Case Study – Mentor: Unplugged

During the recruitment process we have had considerable interest from Pupil Referral Units and Special Educational needs schools. This could suggest that the level of need of young people in these types of educational institutions is greater than young people in mainstream education in terms of vulnerability to risky behaviour or that the structure and nature of these schools mean teachers are more open to trialling programmes such as Unplugged.

The first Unplugged Training took place on Thursday 14th and Friday 15th January in Salford. Eleven teachers from eight schools attended the training. 91% of participants rated the training, its content, and objectives as good or excellent, and 50% stated that learning from this training will be used to shape and improve their teaching approach in general (within PSHE). Following the first training, the Unplugged programme is already being delivered to 308 students.

We are confident that Unplugged will have a strong and positive impact, mainly due to the high need in Salford and second because it is targeted at those young people most in need by reaching students in Pupil Referral Units and Special Schools.

Feedback from the training
Professor Peer van der Kreeft from the University of Ghent, the programme developer, delivered the training. During the training the teachers played the role of their pupils in order to better understand their feelings, problems, fears, and expectations and tested delivery of some of the Unplugged lesson plans on the rest of the group. The training also highlighted the importance of developing positive group dynamics and a safe classroom environment in which to discuss the topics that are covered by the Unplugged programme.

Teachers’ feedback revealed that all participants highly valued the training approach used. In particular, teachers valued the interactivity and participation encouraged in the training, which allowed them to find new ways of creating and delivering lessons.

This is a positive characteristic of the Unplugged training, differing from other approaches which are mainly focused on information provision and passive learning. Another important aspect of the training is that teachers, by understanding this specific positive characteristic, will ensure it is taken into account to shape their teaching approaches accordingly. Participants also noted that most activities helped them to adapt their practice in terms of lesson preparation and delivery.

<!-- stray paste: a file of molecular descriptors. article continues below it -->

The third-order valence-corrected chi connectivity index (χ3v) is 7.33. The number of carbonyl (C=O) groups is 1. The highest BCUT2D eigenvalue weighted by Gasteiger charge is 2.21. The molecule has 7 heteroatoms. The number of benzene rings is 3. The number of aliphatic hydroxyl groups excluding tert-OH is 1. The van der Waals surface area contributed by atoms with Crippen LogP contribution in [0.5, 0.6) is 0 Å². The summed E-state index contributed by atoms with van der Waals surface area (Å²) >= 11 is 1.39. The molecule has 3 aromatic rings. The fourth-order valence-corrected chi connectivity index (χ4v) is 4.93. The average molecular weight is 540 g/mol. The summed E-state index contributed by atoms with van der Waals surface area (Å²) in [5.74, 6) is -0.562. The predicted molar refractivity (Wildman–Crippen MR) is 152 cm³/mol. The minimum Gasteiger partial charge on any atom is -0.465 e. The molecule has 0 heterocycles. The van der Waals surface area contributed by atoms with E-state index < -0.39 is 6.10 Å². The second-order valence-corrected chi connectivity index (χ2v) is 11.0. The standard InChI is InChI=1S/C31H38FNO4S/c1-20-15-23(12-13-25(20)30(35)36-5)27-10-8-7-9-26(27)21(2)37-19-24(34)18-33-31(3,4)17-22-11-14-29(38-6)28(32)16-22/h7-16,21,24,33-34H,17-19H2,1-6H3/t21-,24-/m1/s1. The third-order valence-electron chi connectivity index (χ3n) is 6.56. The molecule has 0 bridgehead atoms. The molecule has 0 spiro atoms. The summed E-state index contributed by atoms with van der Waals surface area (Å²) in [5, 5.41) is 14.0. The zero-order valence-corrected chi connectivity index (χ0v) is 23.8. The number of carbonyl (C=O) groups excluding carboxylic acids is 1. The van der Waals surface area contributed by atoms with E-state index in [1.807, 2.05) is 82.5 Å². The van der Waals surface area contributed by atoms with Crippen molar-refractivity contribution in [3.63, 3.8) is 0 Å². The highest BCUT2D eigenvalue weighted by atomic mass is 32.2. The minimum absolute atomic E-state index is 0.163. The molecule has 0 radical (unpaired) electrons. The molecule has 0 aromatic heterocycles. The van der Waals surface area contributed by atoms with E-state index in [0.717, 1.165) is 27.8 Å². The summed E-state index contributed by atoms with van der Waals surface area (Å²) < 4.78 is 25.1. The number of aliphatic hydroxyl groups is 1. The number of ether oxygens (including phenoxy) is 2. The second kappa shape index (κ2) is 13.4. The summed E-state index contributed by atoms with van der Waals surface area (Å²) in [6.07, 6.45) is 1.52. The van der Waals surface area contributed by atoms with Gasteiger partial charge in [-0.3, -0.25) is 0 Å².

Whilst at the training teachers clearly recognised activities and approaches which, according to their views and expertise, would benefit their students drastically (specifically referring to better behavioural management, better engagement, and better understanding of group dynamics).
Teachers also requested a baseline questionnaire to be able to monitor the project’s impact and justify it against Ofsted’s criteria. Mentor discussed this with Professor van der Kreeft, who agreed that he could include this. Mentor considers this to be a useful addition since it will allow us to provide stronger results to LEAF in terms of measuring the impact of the programme, while also allowing schools to make a stronger case to local authorities about the importance of prevention.

Some quotes from our training evaluation form
What did you like most about the training?
“Meeting new people”
“Practical examples”
“Learning new ways to separate classes into groups”
“Training was interactive and thought provoking”

How do you hope to change your practice as a result of this training?
“Try new activities/push out of comfort zone
“Explore more group work”
“Follow workbook and resources available”

Further Comments
“I thoroughly enjoyed the training and programme. Thank you”
“Very enjoyable and informative”

Mentor is incredibly excited to have already trained 8 schools in Salford, allowing over 300 children to benefit directly from an evidence-based prevention programme. We are hopeful that this will have a positive impact on these children and many more in the coming months.

It is interesting to note, from our observations during the initial stage of the programme, the demand from Special Education schools and Pupil Referral Units. We hope that at the end of the pilot of the Unplugged programme we will not only have evidence of what works in prevention, but also more information about the gap in terms of possible beneficiaries.

We are currently exploring options to expand the programme across the UK.

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